5 Hunting Knives Well Worth Their Price Tag

Hunting Knives

The sheer number of options when it comes to hunting knives can seem overwhelming. There are so many brands, designs, and price points that you might think you’re going to spend the next year searching for the best knife. That doesn’t have to be the case.

Hunting knives need to be able to handle a variety of tasks. Generally, you need a hunting knife that can take care of at least skinning and boning. A hunting knife should have a single sharp edge and a sturdy blade. While many people will recommend fixed blades (I also do 90 percent of the time), there are quality folding hunting knives available.

Lastly, you don’t have to spend a fortune on a hunting knife. They’re tools. More expensive ones may work better, but there are also knives priced from around $40 to under $200 that will do an excellent job. Here are five knives that come highly recommended.

1. Gerber Gator Fixed Blade Knife

Gerber Gator fixed blade knife

As soon as Gerber went all-in on the Bear Grylls stuff, I kind of stopped paying attention to the brand. That doesn’t mean the company doesn’t make fantastic knives. Case in point is the Gerber Gator Fixed Blade Knife. It’s a simple drop-point blade perfect for a variety of hunting applications.

The patented Gator Grip handle gives you tons of confidence even if your hands are sweaty or wet, and the sturdy 420 HC stainless steel blade measures 4.02-inches in length and should hold up to anything you can throw at it. As a bonus, the Gator Fixed Blade isn’t too expensive either (under $40).

2. Helle GT Knife

Helle GT Knife

In case you haven’t heard Helle makes some hella-good knives. The Helle GT Knife is no exception. It’s not the most expensive offering from the company (around $150), but it’s not the cheapest either.

It’s sturdy, handsome, and has a simple, drop-point design that makes it good for just about any hunting application. The small guard on this relatively large knife gives you a little bit more confidence during use, and the 4.85-inch-long blade has a thickness of .125 inches, making it a truly hearty knife.

3. Benchmade Saddle Mountain Skinning Knife

Benchmade Saddle Mountain Skinning Knife

The Benchmade Saddle Mountain Skinning Knife is a simple, attractive, and durable knife that is large enough and tough enough for almost any job. The premium CPM-S30V stainless steel blade and Dymondwood handle are designed specifically for hunting purposes.

The blade is 4.17-inches long, giving you plenty of length to skin a deer or other large game. The sturdy blade that measures .140-inches thick is plenty stiff enough to handle tough jobs. While it’s one of the more expensive knives on this list (about $140), the Benchmade blade is well worth its price tag.

4. Buck 110 Folding Knife

Buck Knives 110 Folding Knife

Some people will shake their heads at the Buck 110 saying never to use a folding knife or that the 110 isn’t tough enough or long enough. Still, I like this classic knife, and it can get most jobs done. The design has been around since the 1960s, and it’s not like animals have suddenly gotten more difficult to field dress or skin since then.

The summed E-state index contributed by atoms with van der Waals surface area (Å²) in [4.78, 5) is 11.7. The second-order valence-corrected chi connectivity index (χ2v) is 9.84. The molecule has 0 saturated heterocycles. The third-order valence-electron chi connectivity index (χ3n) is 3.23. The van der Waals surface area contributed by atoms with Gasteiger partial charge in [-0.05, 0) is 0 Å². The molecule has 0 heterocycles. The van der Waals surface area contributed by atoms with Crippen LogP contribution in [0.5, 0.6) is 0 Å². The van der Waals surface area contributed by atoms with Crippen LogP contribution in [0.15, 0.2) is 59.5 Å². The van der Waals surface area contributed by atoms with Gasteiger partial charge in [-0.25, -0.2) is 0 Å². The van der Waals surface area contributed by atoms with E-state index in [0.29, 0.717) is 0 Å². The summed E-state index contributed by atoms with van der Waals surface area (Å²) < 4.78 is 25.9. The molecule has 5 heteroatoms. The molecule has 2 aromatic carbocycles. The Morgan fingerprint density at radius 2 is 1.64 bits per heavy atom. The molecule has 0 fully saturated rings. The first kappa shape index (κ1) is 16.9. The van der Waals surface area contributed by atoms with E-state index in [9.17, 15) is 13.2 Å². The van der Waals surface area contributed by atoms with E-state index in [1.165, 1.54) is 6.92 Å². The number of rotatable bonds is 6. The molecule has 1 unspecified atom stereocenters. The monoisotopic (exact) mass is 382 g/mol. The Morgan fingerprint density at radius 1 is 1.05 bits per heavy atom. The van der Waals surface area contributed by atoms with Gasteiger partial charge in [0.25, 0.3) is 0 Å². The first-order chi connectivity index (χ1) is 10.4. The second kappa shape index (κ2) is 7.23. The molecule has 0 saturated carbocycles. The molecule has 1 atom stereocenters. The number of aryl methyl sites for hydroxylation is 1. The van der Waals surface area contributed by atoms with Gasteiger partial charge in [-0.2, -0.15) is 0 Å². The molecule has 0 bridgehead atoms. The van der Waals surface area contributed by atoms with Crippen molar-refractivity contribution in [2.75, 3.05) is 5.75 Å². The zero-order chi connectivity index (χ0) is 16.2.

It’s 3.75-inch blade locks in place. It’s easy to open, easy to close, and small enough to easily carry all the time. If you want a hunting knife that you’re going to use for more than just hunting, and you want something that’s super affordable (under $40) and iconic, the Buck 110 is the way to go.

5. Buck 119 Special Fixed Blade Knife

Buck 119 Special Fixed Blade Knife

If you want a Buck knife with a fixed blade, the 119 Special Fixed Blade Knife is an excellent choice. It’s a classic. Its basic design hasn’t changed much from when Hoyt Buck started making knives by hand in 1942.

It’s a beefy knife with a clip point blade that measures .175-inches thick. It has a 6-inch blade and an ergonomically designed handle with a guard that gives you confidence while you use it. Some people prefer a more modern design for their hunting knife, but if you want a knife with a design that’s been tested and trusted for years, the 119 Special is it. It’s not expensive either (under $65).

When looking for a good hunting knife, just remember, the price isn’t the most important factor. You want something that’s well-suited for your needs, built by a reputable company with a history of high quality, and designed specifically for hunting needs.

Have a favorite hunting knife that’s not on this list? Leave a comment below about it.

5 hunting knives well worth their price tag



  1. I have both Buck knives shown and I’ve had them for decades. They have never failed me. They hold an edge and are guaranteed for life. What more can you ask for? I have never understood why someone would pay hundreds of dollars for a hunting knife.

    1. Sig, I’m right there with you. Buck makes fantastic knives. Some folks want something that’s positioned as a luxury product, though. Personally, I don’t see the difference if the knife does the job and does it well, like the Buck knives do, why pay more?

  2. My dad carried thebuck11o in nam and know I own it never have failed last year took bull elk cleaned and camped no problem…

  3. The Scandinavian grind on the Helle knife works well and stays sharp.

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